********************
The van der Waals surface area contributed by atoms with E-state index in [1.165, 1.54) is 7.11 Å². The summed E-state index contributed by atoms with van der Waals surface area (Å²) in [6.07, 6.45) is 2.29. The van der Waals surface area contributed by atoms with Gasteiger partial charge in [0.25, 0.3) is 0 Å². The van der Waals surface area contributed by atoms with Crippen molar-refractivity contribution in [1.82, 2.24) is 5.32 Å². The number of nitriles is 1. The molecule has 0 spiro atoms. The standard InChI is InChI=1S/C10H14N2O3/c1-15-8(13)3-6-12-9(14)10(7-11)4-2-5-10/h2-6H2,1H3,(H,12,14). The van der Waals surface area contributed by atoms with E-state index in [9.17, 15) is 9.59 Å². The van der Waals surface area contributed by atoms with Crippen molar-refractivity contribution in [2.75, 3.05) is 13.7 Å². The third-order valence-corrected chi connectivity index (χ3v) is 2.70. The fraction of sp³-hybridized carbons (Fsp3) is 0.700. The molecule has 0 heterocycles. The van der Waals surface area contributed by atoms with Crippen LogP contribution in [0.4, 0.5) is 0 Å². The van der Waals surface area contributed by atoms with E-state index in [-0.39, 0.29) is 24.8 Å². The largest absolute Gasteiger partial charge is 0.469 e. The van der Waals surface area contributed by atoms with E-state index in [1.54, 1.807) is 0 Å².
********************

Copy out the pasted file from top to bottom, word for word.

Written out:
The van der Waals surface area contributed by atoms with E-state index in [1.165, 1.54) is 7.11 Å². The summed E-state index contributed by atoms with van der Waals surface area (Å²) in [6.07, 6.45) is 2.29. The van der Waals surface area contributed by atoms with Gasteiger partial charge in [0.25, 0.3) is 0 Å². The van der Waals surface area contributed by atoms with Crippen molar-refractivity contribution in [1.82, 2.24) is 5.32 Å². The number of nitriles is 1. The molecule has 0 spiro atoms. The standard InChI is InChI=1S/C10H14N2O3/c1-15-8(13)3-6-12-9(14)10(7-11)4-2-5-10/h2-6H2,1H3,(H,12,14). The van der Waals surface area contributed by atoms with E-state index in [9.17, 15) is 9.59 Å². The van der Waals surface area contributed by atoms with Crippen molar-refractivity contribution in [2.75, 3.05) is 13.7 Å². The third-order valence-corrected chi connectivity index (χ3v) is 2.70. The fraction of sp³-hybridized carbons (Fsp3) is 0.700. The molecule has 0 heterocycles. The van der Waals surface area contributed by atoms with Crippen LogP contribution in [0.4, 0.5) is 0 Å². The van der Waals surface area contributed by atoms with E-state index in [-0.39, 0.29) is 24.8 Å². The largest absolute Gasteiger partial charge is 0.469 e. The van der Waals surface area contributed by atoms with E-state index in [1.54, 1.807) is 0 Å².